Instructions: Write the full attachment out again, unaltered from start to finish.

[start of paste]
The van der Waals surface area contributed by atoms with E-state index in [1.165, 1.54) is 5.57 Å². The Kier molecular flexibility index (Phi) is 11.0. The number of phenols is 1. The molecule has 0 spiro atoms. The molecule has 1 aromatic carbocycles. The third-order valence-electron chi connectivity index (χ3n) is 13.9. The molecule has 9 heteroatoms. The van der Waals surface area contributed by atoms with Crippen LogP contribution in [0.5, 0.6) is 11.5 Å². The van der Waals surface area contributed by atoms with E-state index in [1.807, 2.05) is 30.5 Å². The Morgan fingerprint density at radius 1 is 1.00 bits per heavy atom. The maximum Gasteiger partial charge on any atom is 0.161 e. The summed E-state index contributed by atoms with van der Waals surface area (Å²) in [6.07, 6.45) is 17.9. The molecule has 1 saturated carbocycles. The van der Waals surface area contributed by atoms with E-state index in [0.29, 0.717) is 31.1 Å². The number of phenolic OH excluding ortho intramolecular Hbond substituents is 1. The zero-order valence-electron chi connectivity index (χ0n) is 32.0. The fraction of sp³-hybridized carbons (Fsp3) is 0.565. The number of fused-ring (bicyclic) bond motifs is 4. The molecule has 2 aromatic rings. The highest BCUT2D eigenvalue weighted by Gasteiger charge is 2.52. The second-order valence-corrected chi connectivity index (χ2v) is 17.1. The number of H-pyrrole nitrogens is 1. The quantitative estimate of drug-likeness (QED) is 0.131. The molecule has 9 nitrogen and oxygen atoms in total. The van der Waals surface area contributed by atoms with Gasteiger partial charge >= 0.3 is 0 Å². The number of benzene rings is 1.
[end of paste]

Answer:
The van der Waals surface area contributed by atoms with E-state index in [1.165, 1.54) is 5.57 Å². The Kier molecular flexibility index (Phi) is 11.0. The number of phenols is 1. The molecule has 0 spiro atoms. The molecule has 1 aromatic carbocycles. The third-order valence-electron chi connectivity index (χ3n) is 13.9. The molecule has 9 heteroatoms. The van der Waals surface area contributed by atoms with Crippen LogP contribution in [0.5, 0.6) is 11.5 Å². The van der Waals surface area contributed by atoms with E-state index in [1.807, 2.05) is 30.5 Å². The Morgan fingerprint density at radius 1 is 1.00 bits per heavy atom. The maximum Gasteiger partial charge on any atom is 0.161 e. The summed E-state index contributed by atoms with van der Waals surface area (Å²) in [6.07, 6.45) is 17.9. The molecule has 1 saturated carbocycles. The van der Waals surface area contributed by atoms with E-state index in [0.29, 0.717) is 31.1 Å². The number of phenolic OH excluding ortho intramolecular Hbond substituents is 1. The zero-order valence-electron chi connectivity index (χ0n) is 32.0. The fraction of sp³-hybridized carbons (Fsp3) is 0.565. The number of fused-ring (bicyclic) bond motifs is 4. The molecule has 2 aromatic rings. The highest BCUT2D eigenvalue weighted by Gasteiger charge is 2.52. The second-order valence-corrected chi connectivity index (χ2v) is 17.1. The number of H-pyrrole nitrogens is 1. The quantitative estimate of drug-likeness (QED) is 0.131. The molecule has 9 nitrogen and oxygen atoms in total. The van der Waals surface area contributed by atoms with Gasteiger partial charge >= 0.3 is 0 Å². The number of benzene rings is 1.